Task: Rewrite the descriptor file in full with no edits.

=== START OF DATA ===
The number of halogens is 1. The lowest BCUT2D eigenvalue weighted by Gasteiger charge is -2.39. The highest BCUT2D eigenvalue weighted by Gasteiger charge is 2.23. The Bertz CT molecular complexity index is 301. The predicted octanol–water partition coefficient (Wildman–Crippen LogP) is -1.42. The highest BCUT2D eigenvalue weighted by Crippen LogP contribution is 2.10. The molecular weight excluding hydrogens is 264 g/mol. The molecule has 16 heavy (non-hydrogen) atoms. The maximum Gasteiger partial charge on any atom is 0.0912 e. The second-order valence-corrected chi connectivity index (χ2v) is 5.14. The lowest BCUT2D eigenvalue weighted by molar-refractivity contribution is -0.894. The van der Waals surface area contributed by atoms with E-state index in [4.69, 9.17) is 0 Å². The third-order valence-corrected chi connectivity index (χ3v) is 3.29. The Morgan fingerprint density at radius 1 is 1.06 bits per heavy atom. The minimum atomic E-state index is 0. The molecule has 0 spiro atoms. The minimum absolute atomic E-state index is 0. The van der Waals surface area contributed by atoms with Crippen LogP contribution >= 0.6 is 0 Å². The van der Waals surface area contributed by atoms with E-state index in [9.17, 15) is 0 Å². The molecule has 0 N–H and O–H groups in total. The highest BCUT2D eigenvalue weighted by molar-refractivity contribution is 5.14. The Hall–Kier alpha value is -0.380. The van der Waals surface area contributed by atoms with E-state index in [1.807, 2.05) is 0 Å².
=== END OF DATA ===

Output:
The number of halogens is 1. The lowest BCUT2D eigenvalue weighted by Gasteiger charge is -2.39. The highest BCUT2D eigenvalue weighted by Gasteiger charge is 2.23. The Bertz CT molecular complexity index is 301. The predicted octanol–water partition coefficient (Wildman–Crippen LogP) is -1.42. The highest BCUT2D eigenvalue weighted by Crippen LogP contribution is 2.10. The molecular weight excluding hydrogens is 264 g/mol. The molecule has 16 heavy (non-hydrogen) atoms. The maximum Gasteiger partial charge on any atom is 0.0912 e. The second-order valence-corrected chi connectivity index (χ2v) is 5.14. The lowest BCUT2D eigenvalue weighted by molar-refractivity contribution is -0.894. The van der Waals surface area contributed by atoms with E-state index in [4.69, 9.17) is 0 Å². The third-order valence-corrected chi connectivity index (χ3v) is 3.29. The Morgan fingerprint density at radius 1 is 1.06 bits per heavy atom. The minimum atomic E-state index is 0. The molecule has 0 spiro atoms. The minimum absolute atomic E-state index is 0. The van der Waals surface area contributed by atoms with Crippen LogP contribution >= 0.6 is 0 Å². The van der Waals surface area contributed by atoms with E-state index in [9.17, 15) is 0 Å². The molecule has 0 N–H and O–H groups in total. The highest BCUT2D eigenvalue weighted by molar-refractivity contribution is 5.14. The Hall–Kier alpha value is -0.380. The van der Waals surface area contributed by atoms with E-state index in [1.807, 2.05) is 0 Å².